Another problem happened when I switched from standard view to datasheet view in a list.  Doing this caused the browser tab to lock up until I closed down the tab.  Fortunately this one wasn’t quite so bad because there were clues here and here; SharePoint does some fancy scripting to resize the element dynamically, but this doesn’t work once you move the navigation controls around.  I adapted the Javascript code to cope with the fixed-width div that I was using for the main content placeholder.

Scroll Bars and Overflow

If you have a fixed-width page design you might need to make use the CSS Overflow attribute to cope with cases where the main content gets really wide.  This could happen for example if you create a view of a list with a load of columns that can’t be wrapped around.  Here’s an example where the navigation has been moved from left to right, and when you view a document library with a lot of columns it runs over into the right hand navigation at the Content Type column:

Without overflow the view runs into the navigation

To get around this you can use the CSS Overflow attribute to force a horizontal scrollbar on the div that’s too wide, so it looks like this:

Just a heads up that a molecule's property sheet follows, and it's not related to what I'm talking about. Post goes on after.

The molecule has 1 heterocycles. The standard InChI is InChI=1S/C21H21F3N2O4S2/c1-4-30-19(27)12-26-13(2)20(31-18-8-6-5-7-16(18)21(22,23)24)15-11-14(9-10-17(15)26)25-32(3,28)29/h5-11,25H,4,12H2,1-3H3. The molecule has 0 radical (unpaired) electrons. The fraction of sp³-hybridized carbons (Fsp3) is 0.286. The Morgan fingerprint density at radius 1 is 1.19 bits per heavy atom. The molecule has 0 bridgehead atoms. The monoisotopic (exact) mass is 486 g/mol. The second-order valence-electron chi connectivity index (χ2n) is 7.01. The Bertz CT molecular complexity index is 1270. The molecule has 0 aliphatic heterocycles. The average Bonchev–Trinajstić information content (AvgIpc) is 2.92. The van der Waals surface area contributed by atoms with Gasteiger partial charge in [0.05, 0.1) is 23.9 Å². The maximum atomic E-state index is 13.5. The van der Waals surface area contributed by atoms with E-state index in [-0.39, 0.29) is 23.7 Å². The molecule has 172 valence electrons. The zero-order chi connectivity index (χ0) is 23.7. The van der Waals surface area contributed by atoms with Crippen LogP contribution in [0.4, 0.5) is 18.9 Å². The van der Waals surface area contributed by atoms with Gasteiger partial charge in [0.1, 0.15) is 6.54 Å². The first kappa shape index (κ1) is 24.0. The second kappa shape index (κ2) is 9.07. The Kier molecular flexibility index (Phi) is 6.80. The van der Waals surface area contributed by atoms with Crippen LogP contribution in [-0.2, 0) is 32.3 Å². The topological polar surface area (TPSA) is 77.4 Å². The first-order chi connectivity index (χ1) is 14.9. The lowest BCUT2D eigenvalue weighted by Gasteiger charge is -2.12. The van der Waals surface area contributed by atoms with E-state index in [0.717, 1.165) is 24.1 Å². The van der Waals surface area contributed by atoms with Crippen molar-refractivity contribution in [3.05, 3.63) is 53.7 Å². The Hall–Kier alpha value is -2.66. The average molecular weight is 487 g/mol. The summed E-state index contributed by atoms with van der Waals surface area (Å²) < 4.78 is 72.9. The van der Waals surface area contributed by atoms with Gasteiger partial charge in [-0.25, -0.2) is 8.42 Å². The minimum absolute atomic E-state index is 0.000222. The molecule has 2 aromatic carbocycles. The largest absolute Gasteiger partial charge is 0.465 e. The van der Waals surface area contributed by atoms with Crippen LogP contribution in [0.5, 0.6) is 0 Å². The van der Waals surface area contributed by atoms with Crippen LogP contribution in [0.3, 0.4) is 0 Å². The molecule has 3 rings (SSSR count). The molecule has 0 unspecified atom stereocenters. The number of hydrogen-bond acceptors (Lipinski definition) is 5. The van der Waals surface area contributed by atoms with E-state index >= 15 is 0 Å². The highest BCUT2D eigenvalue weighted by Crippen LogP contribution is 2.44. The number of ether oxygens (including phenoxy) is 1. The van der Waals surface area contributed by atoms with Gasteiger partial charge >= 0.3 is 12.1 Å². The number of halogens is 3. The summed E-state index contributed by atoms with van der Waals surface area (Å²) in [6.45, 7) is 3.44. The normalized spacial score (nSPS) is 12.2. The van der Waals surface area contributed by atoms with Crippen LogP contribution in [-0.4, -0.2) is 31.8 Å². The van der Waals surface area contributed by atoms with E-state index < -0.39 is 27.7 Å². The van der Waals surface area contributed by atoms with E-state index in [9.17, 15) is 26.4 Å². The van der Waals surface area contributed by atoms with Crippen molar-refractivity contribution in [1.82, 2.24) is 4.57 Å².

Overflow with IE7

Well this is better because at least you can scroll the view horizontally to see the missing columns.  But the field headers are not overflowing properly, and there’s a spurious vertical scrollbar on the right hand side as well.  This is a peculiarity of IE and the way its vertical scrollbar works.  That’s how the view displays in IE7, or in IE8 when the page is set to IE7 mode.  Switch the browser to pure IE8 mode and it looks much better:

Overflow In IE8

To get the master page to force IE 8 to use IE 8 standards when rendering the page, change this meta tag in the <head> of the master page like this:

<meta http-equiv="X-UA-Compatible" content="IE=8">

Can’t delete the master page

When you try to delete the custom master page from the master page gallery, you get an error:

This item cannot be deleted because it is still referenced by other pages

Microsoft says to work around this by hiding the master page but that’s not ideal.  Katrien De Grave has a better solution by copying the master page to a temporary folder and then deleting the folder.